Nick Cohen: anti-fascist fighter
- January 02, 2012
I’m impressed. Hardly has the nation had time to wake up from the New Year revelries and there is the redoubtable Nick Cohen, scourge of dictators everywhere, announcing his decision to leave his friends and family and exchange his pen for a rifle in order go off to Syria to fight for the anti-Assad opposition. It really is a noble and inspirational example of internationalism to all of us in these self-interested, cynical times, to witness a humble journalist prepared to repeat Orwell’s example and put his own life on the line on behalf of people he has never met or seen.
No wait, it appears that I read the piece too quickly, perhaps as a result of my own late night. I now see that Cohen does not actually intend to go himself: what he is actually arguing is that ‘the West’ should ‘intervene’ in Syria and that it has a ‘moral duty’ to do so. What does this duty stem from? First of all the Assad regime, like Saddam’s, is so barbaric that it belongs to the category of radical evil. Thus Cohen quotes from a ‘pro-democracy activist’ named Hamza Fakher, who provides him with the kind of atrocity-porn that has often preceded calls for Western ‘interventions’ in the past:
“‘The repression is so severe that detainees are stacked alive and kicking in shipping containers and disposed off in the middle of the sea,’ he told me. ‘It is so bad that they’ve invented a new way of torture in Aleppo where they heat a metal plate and force a detainee to stand on it until he confesses; imagine all the melting flesh reaching the bone before the detainee falls on the plate.”’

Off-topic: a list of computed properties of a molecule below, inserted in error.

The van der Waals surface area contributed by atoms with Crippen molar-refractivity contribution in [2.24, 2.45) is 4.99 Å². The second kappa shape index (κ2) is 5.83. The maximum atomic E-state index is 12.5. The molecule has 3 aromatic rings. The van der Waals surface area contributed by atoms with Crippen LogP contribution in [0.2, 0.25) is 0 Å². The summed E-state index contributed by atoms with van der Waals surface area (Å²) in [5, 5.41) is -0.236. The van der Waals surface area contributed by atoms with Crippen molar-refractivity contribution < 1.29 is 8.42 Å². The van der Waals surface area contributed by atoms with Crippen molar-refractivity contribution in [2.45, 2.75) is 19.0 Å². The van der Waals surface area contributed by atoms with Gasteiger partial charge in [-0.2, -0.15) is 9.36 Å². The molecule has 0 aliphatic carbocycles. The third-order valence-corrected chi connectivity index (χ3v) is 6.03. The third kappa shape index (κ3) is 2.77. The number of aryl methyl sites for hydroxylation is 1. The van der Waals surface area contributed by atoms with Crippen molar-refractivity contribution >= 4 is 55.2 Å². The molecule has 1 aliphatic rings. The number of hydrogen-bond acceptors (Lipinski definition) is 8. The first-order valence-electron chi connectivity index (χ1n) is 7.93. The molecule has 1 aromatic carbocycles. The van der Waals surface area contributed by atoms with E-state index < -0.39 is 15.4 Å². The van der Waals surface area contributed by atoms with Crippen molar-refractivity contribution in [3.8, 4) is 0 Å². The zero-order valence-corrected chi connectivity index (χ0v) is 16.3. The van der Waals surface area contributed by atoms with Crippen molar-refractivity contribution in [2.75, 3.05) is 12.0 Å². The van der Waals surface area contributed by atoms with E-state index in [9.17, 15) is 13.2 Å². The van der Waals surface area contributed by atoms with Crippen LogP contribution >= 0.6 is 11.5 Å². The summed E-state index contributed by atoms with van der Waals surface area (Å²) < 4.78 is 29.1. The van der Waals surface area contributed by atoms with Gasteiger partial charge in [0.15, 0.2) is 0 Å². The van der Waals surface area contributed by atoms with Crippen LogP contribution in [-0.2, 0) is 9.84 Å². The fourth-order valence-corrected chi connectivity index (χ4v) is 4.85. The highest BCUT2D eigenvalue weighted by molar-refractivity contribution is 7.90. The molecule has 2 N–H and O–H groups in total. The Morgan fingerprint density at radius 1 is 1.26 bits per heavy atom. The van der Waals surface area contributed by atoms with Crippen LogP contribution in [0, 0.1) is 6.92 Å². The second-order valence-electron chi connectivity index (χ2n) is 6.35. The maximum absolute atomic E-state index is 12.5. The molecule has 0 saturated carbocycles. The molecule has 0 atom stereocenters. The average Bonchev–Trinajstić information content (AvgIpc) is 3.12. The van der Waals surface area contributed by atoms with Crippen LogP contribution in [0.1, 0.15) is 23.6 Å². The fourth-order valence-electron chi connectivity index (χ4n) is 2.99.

Yes, just imagine that. I have no idea who Hamza Fakher is, beyond the fact that he is communications manager for the Strategic Research and Communication Centre, which was founded in 2010 (ie. before the current unrest) in order to promote ‘a better informed public discussion of Syria which can influence the agenda of decision makers’.
Nor do I have any way of knowing whether the Syrian security forces are actually torturing people in this way. But given previous propaganda fabrications such as the Iraqi-troops-throwing Kuwaiti-babies-into-incubators that accompanied the first Gulf War and the more recent Saddam-feeds-prisoners-into-shredding machines myth perpetrated by Ann Clywd and others, I can’t help feeling a little sceptical.
Not that there is any doubt that the Syrian security forces torture people. Take the case of Maher Arar, the Canadian citizen who was ‘rendered’ by the United States to Syria in 2002, where he was held and tortured for ten months, though he later turned out to be entirely innocent. Arar was one of various detainees during the ‘Global War on Terror’ who were shipped off to Syria by the Bush administration for similar treatment, following the rationale explained by CIA agent Robert Baer, who once explained that:
“If you want a serious interrogation, you send a prisoner to Jordan. If you want them to be tortured, you send them to Syria. If you want someone to disappear – never to see them again — you send them to Egypt.”
Why was the world’s most powerful liberal democracy sending people off to be tortured by a Middle Eastern dictatorship that it routinely accused of ‘sponsoring terrorism’, supporting Hezbollah etc? Best not to ask, and Cohen certainly doesn’t, as he fulminates against the ‘totalitarian’ Assad regime, and the equally ‘totalitarian’ opponents of Western military intervention who have ‘blood on their hands’ because they refuse to support yet another ‘humanitarian intervention’ to overthrow his regime – an intervention that would almost certainly result in the deaths of many more people.